In addition to thanking her fellow members of the NSPA and others for their work, Rochhio acknowledged State Sen. John Flanagan (R-East Northport) and State Assemblyman Steve Englebright (D-Setauket) for introducing a legislative resolution in both the New York State Senate and Assembly that recognizes the dedication of the trail as well as the service of the spy ring members. On the same day, U.S. Rep. Lee Zeldin (R-Shirley) and U.S. Rep. Tom Suozzi (D-Glen Cove) were presenting a similar resolution in congress.
Flanagan thanked those who gave up their free time to dedicate themselves to the project. The senator said he and the other local legislatures who were on hand for the event are proud of their towns.
“We brag about the places that we come from,” he said. “We like telling people about these types of things.”
Flanagan said he hopes that residents, as well as those who travel to the area will take advantage of the educational experiences the signs call out along the way.
When Englebright stepped up to the podium, he asked State Assemblyman Mike Fitzpatrick (R-St. James) to join him and said he appreciated the partnership with his neighboring assemblyman as well as Flanagan when it came to the legislative resolution that recognizes the area’s historical significance.
“This is a special place,” Englebright said. “Patriots lived here. People put their lives on the line as the first espionage ring for service to our nation.”
Englebright echoed Rocchio’s sentiments of the importance of the signs that pay tribute to the area’s history.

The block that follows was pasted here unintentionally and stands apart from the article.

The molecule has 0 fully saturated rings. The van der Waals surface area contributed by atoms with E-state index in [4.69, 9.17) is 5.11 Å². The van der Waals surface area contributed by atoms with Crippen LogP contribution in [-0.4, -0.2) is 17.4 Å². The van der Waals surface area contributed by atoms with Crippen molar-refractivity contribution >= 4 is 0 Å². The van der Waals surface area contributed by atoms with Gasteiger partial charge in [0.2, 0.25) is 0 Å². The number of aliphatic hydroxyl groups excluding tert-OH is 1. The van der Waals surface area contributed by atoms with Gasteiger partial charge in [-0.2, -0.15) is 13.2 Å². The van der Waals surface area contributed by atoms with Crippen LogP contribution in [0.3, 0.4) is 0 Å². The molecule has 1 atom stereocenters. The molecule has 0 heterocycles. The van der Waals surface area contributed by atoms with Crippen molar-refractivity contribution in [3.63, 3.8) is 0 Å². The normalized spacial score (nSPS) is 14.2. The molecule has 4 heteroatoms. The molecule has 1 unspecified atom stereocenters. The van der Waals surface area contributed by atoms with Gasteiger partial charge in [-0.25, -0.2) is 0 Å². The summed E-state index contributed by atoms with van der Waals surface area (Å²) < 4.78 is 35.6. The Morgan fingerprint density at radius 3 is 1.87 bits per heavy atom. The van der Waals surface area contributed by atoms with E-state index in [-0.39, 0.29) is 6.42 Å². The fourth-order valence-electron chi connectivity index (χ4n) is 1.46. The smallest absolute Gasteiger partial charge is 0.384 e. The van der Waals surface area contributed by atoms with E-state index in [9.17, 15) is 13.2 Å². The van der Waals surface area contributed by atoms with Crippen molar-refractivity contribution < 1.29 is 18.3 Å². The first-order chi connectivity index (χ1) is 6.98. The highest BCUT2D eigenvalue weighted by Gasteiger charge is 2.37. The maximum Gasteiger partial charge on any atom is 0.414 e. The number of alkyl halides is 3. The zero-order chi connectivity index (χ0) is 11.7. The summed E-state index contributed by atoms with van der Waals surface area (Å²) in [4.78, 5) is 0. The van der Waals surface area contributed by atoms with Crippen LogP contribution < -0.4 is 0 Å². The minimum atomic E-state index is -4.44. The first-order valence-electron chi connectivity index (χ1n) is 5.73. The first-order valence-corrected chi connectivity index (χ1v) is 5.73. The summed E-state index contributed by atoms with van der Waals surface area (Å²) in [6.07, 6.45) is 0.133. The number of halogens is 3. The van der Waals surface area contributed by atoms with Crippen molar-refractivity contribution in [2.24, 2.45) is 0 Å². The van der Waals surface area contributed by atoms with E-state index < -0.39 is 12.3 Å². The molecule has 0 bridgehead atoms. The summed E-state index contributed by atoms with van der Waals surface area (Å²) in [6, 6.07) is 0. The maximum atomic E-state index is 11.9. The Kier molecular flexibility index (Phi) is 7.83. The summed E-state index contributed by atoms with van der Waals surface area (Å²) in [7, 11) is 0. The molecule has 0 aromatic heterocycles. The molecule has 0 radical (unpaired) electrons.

“The memorialization of that through this signage that Gloria referred to, is a chance for us to celebrate that reality, that wonderful beginning of our nation, the role that we played in it,” the assemblyman said. “It’s also important to give a sense of place and sense of context for this and future generations.”
Brookhaven Town Supervisor Ed Romaine (R) and Councilwoman Valerie Cartright (D-Port Jefferson Station) presented a proclamation to Rocchio, which made May 18 North Shore Promotion Alliance Day in Brookhaven. Romaine also reflected on the historical importance of the day.
“Today we remember our history,” he said. “Today we remember ordinary people, living ordinary lives, who were called upon to do extraordinary things.”
John Tsunis, Chairman and CEO of Gold Coast Bank and owner of Holiday Inn Express Stony Brook, introduced Harry Janson, Sr., who was wounded in Vietnam and received the Purple Heart, a medal that originated from Washington’s Badge of Military Merit. Janson, who is on the board of the Long Island State Veterans Home at Stony Brook University, said he believed the members of the Culper Spy Ring — Tallmadge, Roe, Robert Townsend, Abraham Woodhull, Caleb Brewster and Anna Smith Strong — were worthy of the award as well.
“The difference is the example of their bravery,” Janson said. “They performed their bravery in covert, and they took their secrets to their graves.”
Before unveiling the Washington Spy Trail sign in front of the Brewster House, Janson had the same wish as others who worked on the installation of the signage.
“We hope that many of you drive the trail and learn about these brave men and women, and what they did for our country,” Janson said.
Additional Washington Spy Trail signs include ones located on the westbound side of Route 25A at West Broadway in Port Jefferson, by the Long Island Museum in Stony Brook, before the Smithtown Bull in Smithtown and at Lawrence Hill Road in Huntington Station.
The temperature was high May 19 but that didn’t melt the enthusiasm of the nearly 7,000 students at Stony Brook University as they anticipated the moment they could turn their tassels and throw their graduation caps in the air.